The Made in DC Program is a partnership between the Department of Small and Local Business Development and Think Local First DC. Today's summit included over 200 creators either running creative businesses or hobbies, plus about 20 panelists running successful creative businesses or part of bigger companies (Google, Etsy, Huge, Presence Marketing).

As Amina of Handmade Habitat so perfectly put it:

 

Alright. And now for my rando notes from today: 

Do's and Don'ts for approaching retailer (via Amanda McClements, owner, Salt & Sundry)

-line sheet, photos, contact info, pricing

-have strong social media presence where you actually show off product 

-don't show up announced on a busy day, calling is tricky, email is the best way

-do send samples

-offer as much flexibility as possible, like offer consignment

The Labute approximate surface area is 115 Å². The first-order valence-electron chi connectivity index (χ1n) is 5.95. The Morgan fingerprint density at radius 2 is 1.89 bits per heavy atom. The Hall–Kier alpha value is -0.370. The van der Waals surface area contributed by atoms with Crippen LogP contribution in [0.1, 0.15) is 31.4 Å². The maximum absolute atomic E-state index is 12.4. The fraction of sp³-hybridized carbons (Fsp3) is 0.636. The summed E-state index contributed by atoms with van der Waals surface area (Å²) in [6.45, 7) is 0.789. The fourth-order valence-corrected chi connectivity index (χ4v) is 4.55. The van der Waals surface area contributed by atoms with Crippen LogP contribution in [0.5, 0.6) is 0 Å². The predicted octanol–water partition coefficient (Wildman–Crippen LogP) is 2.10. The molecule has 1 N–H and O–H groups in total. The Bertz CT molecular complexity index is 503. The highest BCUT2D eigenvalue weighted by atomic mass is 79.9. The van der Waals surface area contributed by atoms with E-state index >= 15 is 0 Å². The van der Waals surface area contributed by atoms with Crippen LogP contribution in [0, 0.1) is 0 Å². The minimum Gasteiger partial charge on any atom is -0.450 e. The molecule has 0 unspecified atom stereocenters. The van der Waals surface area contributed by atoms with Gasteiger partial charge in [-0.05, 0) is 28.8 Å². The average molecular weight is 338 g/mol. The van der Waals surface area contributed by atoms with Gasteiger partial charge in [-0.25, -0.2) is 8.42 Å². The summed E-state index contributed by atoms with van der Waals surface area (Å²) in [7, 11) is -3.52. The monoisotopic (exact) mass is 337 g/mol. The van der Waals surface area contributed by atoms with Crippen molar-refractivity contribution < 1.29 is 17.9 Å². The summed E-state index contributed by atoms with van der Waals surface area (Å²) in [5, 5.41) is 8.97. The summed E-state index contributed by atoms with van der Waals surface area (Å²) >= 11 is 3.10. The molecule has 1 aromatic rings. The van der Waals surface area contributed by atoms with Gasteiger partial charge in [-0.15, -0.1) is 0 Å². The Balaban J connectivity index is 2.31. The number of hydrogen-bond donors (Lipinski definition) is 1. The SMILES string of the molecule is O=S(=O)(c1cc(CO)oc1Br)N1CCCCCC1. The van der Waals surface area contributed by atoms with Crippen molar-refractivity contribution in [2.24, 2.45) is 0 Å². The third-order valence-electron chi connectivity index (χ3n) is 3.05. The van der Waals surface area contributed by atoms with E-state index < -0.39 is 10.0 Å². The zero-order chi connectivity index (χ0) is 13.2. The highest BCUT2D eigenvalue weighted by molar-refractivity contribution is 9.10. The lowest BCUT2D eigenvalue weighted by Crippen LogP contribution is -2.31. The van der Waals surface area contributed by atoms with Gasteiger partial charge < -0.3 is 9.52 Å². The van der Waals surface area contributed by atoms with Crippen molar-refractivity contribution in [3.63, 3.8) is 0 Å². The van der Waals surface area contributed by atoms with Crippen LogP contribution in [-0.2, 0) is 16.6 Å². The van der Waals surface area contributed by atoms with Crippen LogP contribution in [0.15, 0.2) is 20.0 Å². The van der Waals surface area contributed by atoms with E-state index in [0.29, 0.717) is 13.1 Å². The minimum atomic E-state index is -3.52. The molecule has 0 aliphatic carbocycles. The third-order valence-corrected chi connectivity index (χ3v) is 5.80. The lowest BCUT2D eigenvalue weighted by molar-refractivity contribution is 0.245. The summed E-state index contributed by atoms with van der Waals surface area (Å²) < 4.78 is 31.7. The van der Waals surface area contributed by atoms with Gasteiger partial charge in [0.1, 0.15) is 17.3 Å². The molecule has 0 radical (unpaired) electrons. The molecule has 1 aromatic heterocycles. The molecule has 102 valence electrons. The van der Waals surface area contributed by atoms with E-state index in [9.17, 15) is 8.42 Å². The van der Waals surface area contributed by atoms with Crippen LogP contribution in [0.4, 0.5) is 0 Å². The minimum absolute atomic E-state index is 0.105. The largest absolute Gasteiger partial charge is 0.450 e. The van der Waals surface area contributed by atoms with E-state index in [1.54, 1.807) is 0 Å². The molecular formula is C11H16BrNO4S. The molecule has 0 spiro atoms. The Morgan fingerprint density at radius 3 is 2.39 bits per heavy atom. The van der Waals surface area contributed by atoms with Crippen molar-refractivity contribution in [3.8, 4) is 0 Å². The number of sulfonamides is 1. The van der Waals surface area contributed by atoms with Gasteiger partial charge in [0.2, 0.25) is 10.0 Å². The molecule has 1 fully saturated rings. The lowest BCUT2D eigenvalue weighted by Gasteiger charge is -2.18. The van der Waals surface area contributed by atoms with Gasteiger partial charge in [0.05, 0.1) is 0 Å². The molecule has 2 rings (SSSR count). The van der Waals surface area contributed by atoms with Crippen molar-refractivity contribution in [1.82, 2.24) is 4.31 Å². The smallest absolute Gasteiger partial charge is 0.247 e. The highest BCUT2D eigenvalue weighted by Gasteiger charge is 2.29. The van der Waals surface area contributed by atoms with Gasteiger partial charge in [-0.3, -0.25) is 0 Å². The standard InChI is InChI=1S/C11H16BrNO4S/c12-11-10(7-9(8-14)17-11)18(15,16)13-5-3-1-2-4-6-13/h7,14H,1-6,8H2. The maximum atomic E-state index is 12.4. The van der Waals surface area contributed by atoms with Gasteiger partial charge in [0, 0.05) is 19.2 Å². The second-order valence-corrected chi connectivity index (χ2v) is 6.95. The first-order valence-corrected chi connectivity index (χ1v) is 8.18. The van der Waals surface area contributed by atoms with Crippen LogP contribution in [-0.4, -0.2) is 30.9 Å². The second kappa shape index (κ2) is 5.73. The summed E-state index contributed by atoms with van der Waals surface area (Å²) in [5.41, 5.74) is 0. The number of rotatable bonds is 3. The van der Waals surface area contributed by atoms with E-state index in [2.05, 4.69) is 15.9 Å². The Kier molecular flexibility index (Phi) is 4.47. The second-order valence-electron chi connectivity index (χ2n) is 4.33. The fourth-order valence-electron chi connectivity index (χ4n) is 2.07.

Regulatory process of starting a business (via Joy Douglas of DCRA)

5 step business license

If you are generating revenue in DC, you are required to get a license

1-register your business with DCRA corporation department. Seek legal counsel and speak to an accountant

2-register with office of tax and revenue

3-if business is located in DC, must have brick and mortar or have a home-based business. Must check in lease agreement if you can't operate a business

4-clean hands. Self certified that you don't owe government over 100 dollars